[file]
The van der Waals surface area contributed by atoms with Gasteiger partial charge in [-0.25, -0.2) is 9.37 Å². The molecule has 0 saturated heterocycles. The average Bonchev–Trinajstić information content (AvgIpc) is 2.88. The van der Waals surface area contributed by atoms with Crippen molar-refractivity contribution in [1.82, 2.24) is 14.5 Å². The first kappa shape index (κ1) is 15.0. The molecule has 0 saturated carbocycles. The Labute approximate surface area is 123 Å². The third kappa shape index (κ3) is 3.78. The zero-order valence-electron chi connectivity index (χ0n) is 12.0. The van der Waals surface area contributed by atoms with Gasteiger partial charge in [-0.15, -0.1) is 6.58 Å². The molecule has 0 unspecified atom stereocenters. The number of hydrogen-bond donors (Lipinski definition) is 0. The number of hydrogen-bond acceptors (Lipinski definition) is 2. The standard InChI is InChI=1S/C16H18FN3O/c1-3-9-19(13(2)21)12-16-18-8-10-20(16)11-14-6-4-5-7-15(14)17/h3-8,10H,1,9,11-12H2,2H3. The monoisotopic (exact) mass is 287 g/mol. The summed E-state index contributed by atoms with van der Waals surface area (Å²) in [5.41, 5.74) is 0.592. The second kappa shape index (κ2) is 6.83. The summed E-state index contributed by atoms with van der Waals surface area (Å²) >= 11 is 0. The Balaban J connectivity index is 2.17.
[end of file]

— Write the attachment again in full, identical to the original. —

The van der Waals surface area contributed by atoms with Gasteiger partial charge in [-0.25, -0.2) is 9.37 Å². The molecule has 0 saturated heterocycles. The average Bonchev–Trinajstić information content (AvgIpc) is 2.88. The van der Waals surface area contributed by atoms with Crippen molar-refractivity contribution in [1.82, 2.24) is 14.5 Å². The first kappa shape index (κ1) is 15.0. The molecule has 0 saturated carbocycles. The Labute approximate surface area is 123 Å². The third kappa shape index (κ3) is 3.78. The zero-order valence-electron chi connectivity index (χ0n) is 12.0. The van der Waals surface area contributed by atoms with Gasteiger partial charge in [-0.15, -0.1) is 6.58 Å². The molecule has 0 unspecified atom stereocenters. The number of hydrogen-bond donors (Lipinski definition) is 0. The number of hydrogen-bond acceptors (Lipinski definition) is 2. The standard InChI is InChI=1S/C16H18FN3O/c1-3-9-19(13(2)21)12-16-18-8-10-20(16)11-14-6-4-5-7-15(14)17/h3-8,10H,1,9,11-12H2,2H3. The monoisotopic (exact) mass is 287 g/mol. The summed E-state index contributed by atoms with van der Waals surface area (Å²) in [5.41, 5.74) is 0.592. The second kappa shape index (κ2) is 6.83. The summed E-state index contributed by atoms with van der Waals surface area (Å²) >= 11 is 0. The Balaban J connectivity index is 2.17.